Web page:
Increased rebleeding and mortality in patients with gastrointestinal bleeding treated with anticoagulant drugs compared to antiplatelet drugs

Link to article at PubMed

Eur J Gastroenterol Hepatol. 2021 Apr 16. doi: 10.1097/MEG.0000000000002148. Online ahead of print.


BACKGROUND/AIM: We determined the effect of antiplatelet and anticoagulant agents on rebleeding and mortality in patients with gastrointestinal bleeding.

METHODS: This was a prospective study of patients admitted with gastrointestinal bleeding between 2013 and 2018. Outcomes were compared among patients on antiplatelet agents only, anticoagulant drugs only, combination therapy, and none. The association between mortality, rebleeding, and type of antithrombotic medication on admission and discharge was determined using multivariate analysis.

RESULTS: A total of 509 patients were followed up for a median of 19 months. End of follow-up rebleeding and mortality rates were 19.4% and 23.0%, respectively. Independent predictors of mortality were age [hazard ratio (HR) = 1.025 per year increase, P = 0.002], higher Charlson Comorbidity Index (HR = 1.4, P < 0.0001), severe bleeding (HR = 2.1, P < 0.0001), and being on anticoagulants (HR = 2.3, P = 0.002). Being on antiplatelets was protective against rebleeding (HR = 0.6, P = 0.047). Those on anticoagulants were more likely to die (HR = 2.5, P < 0.0001) and to rebleed (HR = 2.1, P = 0.01) than those on antiplatelets. Antithrombotic drug discontinuation upon discharge was associated with increased mortality in patients with cardiovascular disease.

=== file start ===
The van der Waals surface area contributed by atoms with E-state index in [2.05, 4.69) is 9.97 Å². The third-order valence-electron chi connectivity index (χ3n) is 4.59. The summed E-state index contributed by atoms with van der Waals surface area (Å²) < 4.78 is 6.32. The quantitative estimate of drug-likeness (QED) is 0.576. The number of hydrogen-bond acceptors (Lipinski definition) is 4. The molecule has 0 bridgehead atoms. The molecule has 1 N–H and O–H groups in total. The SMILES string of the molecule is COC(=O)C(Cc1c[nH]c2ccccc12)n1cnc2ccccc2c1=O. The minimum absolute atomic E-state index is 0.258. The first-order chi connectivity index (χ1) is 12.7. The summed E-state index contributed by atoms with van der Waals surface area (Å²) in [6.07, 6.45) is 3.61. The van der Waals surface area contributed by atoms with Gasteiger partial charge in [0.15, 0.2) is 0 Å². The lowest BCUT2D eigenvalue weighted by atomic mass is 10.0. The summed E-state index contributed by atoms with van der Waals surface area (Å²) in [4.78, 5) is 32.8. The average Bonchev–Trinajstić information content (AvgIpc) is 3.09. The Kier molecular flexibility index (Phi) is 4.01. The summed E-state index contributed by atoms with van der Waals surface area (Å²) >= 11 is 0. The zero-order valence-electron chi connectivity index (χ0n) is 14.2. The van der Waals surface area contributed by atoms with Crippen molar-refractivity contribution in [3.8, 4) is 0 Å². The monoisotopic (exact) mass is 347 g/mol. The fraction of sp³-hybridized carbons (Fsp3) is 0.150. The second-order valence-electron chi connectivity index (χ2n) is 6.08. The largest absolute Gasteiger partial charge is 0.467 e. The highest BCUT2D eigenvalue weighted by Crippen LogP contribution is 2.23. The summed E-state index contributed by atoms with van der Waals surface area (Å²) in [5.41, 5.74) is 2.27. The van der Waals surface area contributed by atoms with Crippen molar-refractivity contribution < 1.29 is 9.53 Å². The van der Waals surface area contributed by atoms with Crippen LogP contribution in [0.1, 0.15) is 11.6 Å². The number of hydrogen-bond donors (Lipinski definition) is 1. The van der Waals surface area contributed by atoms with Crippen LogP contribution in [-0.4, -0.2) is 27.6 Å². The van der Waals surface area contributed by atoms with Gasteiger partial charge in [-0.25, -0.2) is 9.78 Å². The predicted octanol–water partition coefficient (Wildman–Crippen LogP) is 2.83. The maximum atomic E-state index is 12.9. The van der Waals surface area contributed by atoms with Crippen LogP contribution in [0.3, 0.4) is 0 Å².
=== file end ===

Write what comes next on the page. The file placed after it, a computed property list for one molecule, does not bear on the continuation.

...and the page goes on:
CONCLUSION: In gastrointestinal bleeding, rebleeding and mortality were associated with being on anticoagulant drugs, while being on antiplatelet agents was protective against rebleeding. Discontinuation of antithrombotics upon discharge increased the risk of death. The findings inform risk stratification and decisions regarding continuation or discontinuation of antithrombotics.

PMID:33867445 | DOI:10.1097/MEG.0000000000002148

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